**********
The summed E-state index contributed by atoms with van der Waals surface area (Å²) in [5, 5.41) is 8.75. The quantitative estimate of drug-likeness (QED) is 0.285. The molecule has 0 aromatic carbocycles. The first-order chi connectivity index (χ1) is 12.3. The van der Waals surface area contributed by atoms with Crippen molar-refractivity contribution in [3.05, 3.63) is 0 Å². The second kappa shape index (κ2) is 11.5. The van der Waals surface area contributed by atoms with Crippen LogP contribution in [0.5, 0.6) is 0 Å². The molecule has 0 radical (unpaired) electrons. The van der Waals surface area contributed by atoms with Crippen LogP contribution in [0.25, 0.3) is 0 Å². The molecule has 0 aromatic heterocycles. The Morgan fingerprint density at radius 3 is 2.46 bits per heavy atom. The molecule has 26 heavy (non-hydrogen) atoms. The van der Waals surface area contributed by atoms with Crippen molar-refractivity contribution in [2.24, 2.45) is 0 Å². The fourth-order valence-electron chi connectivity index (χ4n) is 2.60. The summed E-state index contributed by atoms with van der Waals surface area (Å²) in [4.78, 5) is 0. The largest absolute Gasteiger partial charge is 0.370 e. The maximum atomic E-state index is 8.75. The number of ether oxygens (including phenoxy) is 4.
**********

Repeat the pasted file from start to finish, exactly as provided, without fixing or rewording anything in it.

The summed E-state index contributed by atoms with van der Waals surface area (Å²) in [5, 5.41) is 8.75. The quantitative estimate of drug-likeness (QED) is 0.285. The molecule has 0 aromatic carbocycles. The first-order chi connectivity index (χ1) is 12.3. The van der Waals surface area contributed by atoms with Crippen molar-refractivity contribution in [3.05, 3.63) is 0 Å². The second kappa shape index (κ2) is 11.5. The van der Waals surface area contributed by atoms with Crippen LogP contribution in [0.5, 0.6) is 0 Å². The molecule has 0 radical (unpaired) electrons. The van der Waals surface area contributed by atoms with Crippen LogP contribution in [0.25, 0.3) is 0 Å². The molecule has 0 aromatic heterocycles. The Morgan fingerprint density at radius 3 is 2.46 bits per heavy atom. The molecule has 26 heavy (non-hydrogen) atoms. The van der Waals surface area contributed by atoms with Crippen molar-refractivity contribution in [2.24, 2.45) is 0 Å². The fourth-order valence-electron chi connectivity index (χ4n) is 2.60. The summed E-state index contributed by atoms with van der Waals surface area (Å²) in [4.78, 5) is 0. The largest absolute Gasteiger partial charge is 0.370 e. The maximum atomic E-state index is 8.75. The number of ether oxygens (including phenoxy) is 4.